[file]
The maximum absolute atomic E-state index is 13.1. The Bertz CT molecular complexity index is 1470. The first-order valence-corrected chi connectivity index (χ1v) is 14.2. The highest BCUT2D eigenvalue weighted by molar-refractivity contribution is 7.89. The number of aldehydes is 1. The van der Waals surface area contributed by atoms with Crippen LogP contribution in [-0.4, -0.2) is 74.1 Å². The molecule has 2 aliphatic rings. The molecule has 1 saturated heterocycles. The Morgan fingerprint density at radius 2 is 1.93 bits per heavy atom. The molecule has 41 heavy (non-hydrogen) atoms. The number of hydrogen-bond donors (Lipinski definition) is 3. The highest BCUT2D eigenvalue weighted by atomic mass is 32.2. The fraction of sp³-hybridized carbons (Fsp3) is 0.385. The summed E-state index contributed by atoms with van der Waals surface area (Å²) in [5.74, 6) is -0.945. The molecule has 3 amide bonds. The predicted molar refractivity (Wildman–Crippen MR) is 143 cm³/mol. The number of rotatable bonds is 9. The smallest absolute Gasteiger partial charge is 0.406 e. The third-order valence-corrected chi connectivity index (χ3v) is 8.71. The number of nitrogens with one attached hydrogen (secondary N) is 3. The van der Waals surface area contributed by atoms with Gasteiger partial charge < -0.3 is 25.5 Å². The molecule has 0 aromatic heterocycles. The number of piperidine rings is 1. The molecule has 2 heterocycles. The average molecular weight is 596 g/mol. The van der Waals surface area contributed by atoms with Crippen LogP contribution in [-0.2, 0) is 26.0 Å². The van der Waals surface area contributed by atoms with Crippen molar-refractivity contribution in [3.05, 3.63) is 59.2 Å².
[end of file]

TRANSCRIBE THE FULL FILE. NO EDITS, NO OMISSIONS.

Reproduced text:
The maximum absolute atomic E-state index is 13.1. The Bertz CT molecular complexity index is 1470. The first-order valence-corrected chi connectivity index (χ1v) is 14.2. The highest BCUT2D eigenvalue weighted by molar-refractivity contribution is 7.89. The number of aldehydes is 1. The van der Waals surface area contributed by atoms with Crippen LogP contribution in [-0.4, -0.2) is 74.1 Å². The molecule has 2 aliphatic rings. The molecule has 1 saturated heterocycles. The Morgan fingerprint density at radius 2 is 1.93 bits per heavy atom. The molecule has 41 heavy (non-hydrogen) atoms. The number of hydrogen-bond donors (Lipinski definition) is 3. The highest BCUT2D eigenvalue weighted by atomic mass is 32.2. The fraction of sp³-hybridized carbons (Fsp3) is 0.385. The summed E-state index contributed by atoms with van der Waals surface area (Å²) in [5.74, 6) is -0.945. The molecule has 3 amide bonds. The predicted molar refractivity (Wildman–Crippen MR) is 143 cm³/mol. The number of rotatable bonds is 9. The smallest absolute Gasteiger partial charge is 0.406 e. The third-order valence-corrected chi connectivity index (χ3v) is 8.71. The number of nitrogens with one attached hydrogen (secondary N) is 3. The van der Waals surface area contributed by atoms with Gasteiger partial charge < -0.3 is 25.5 Å². The molecule has 0 aromatic heterocycles. The number of piperidine rings is 1. The molecule has 2 heterocycles. The average molecular weight is 596 g/mol. The van der Waals surface area contributed by atoms with Crippen LogP contribution in [-0.2, 0) is 26.0 Å². The van der Waals surface area contributed by atoms with Crippen molar-refractivity contribution in [3.05, 3.63) is 59.2 Å².